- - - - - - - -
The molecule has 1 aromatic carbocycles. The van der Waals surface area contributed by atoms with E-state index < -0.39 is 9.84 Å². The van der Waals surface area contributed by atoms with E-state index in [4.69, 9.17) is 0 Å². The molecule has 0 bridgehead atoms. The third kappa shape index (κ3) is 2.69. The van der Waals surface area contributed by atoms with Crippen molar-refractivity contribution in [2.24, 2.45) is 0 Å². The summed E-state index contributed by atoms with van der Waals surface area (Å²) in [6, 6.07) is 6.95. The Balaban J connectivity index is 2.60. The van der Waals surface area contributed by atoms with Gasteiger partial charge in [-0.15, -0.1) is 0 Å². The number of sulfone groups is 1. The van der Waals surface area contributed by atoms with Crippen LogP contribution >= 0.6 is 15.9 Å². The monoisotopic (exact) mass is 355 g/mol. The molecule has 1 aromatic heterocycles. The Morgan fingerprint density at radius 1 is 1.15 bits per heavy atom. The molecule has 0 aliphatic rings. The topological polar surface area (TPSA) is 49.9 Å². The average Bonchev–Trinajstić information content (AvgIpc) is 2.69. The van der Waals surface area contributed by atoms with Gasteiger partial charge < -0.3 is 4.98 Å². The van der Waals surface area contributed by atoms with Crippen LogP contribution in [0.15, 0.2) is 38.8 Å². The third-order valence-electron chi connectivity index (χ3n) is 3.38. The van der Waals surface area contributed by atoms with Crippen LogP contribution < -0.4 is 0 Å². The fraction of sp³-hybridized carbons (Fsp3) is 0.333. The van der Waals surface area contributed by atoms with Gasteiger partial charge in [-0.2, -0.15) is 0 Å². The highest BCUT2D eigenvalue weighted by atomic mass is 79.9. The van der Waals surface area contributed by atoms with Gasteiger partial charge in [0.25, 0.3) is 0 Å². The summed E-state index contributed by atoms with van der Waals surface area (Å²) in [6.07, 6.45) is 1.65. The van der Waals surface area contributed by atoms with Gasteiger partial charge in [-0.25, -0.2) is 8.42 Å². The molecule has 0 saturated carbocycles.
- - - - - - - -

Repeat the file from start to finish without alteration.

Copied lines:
The molecule has 1 aromatic carbocycles. The van der Waals surface area contributed by atoms with E-state index < -0.39 is 9.84 Å². The van der Waals surface area contributed by atoms with E-state index in [4.69, 9.17) is 0 Å². The molecule has 0 bridgehead atoms. The third kappa shape index (κ3) is 2.69. The van der Waals surface area contributed by atoms with Crippen molar-refractivity contribution in [2.24, 2.45) is 0 Å². The summed E-state index contributed by atoms with van der Waals surface area (Å²) in [6, 6.07) is 6.95. The Balaban J connectivity index is 2.60. The van der Waals surface area contributed by atoms with Gasteiger partial charge in [-0.15, -0.1) is 0 Å². The number of sulfone groups is 1. The van der Waals surface area contributed by atoms with Crippen LogP contribution >= 0.6 is 15.9 Å². The monoisotopic (exact) mass is 355 g/mol. The molecule has 1 aromatic heterocycles. The Morgan fingerprint density at radius 1 is 1.15 bits per heavy atom. The molecule has 0 aliphatic rings. The topological polar surface area (TPSA) is 49.9 Å². The average Bonchev–Trinajstić information content (AvgIpc) is 2.69. The van der Waals surface area contributed by atoms with Gasteiger partial charge < -0.3 is 4.98 Å². The van der Waals surface area contributed by atoms with Crippen LogP contribution in [0.15, 0.2) is 38.8 Å². The third-order valence-electron chi connectivity index (χ3n) is 3.38. The van der Waals surface area contributed by atoms with Crippen LogP contribution < -0.4 is 0 Å². The fraction of sp³-hybridized carbons (Fsp3) is 0.333. The van der Waals surface area contributed by atoms with Gasteiger partial charge in [-0.2, -0.15) is 0 Å². The highest BCUT2D eigenvalue weighted by atomic mass is 79.9. The van der Waals surface area contributed by atoms with Gasteiger partial charge in [0.25, 0.3) is 0 Å². The summed E-state index contributed by atoms with van der Waals surface area (Å²) in [6.07, 6.45) is 1.65. The van der Waals surface area contributed by atoms with Gasteiger partial charge in [-0.25, -0.2) is 8.42 Å². The molecule has 0 saturated carbocycles.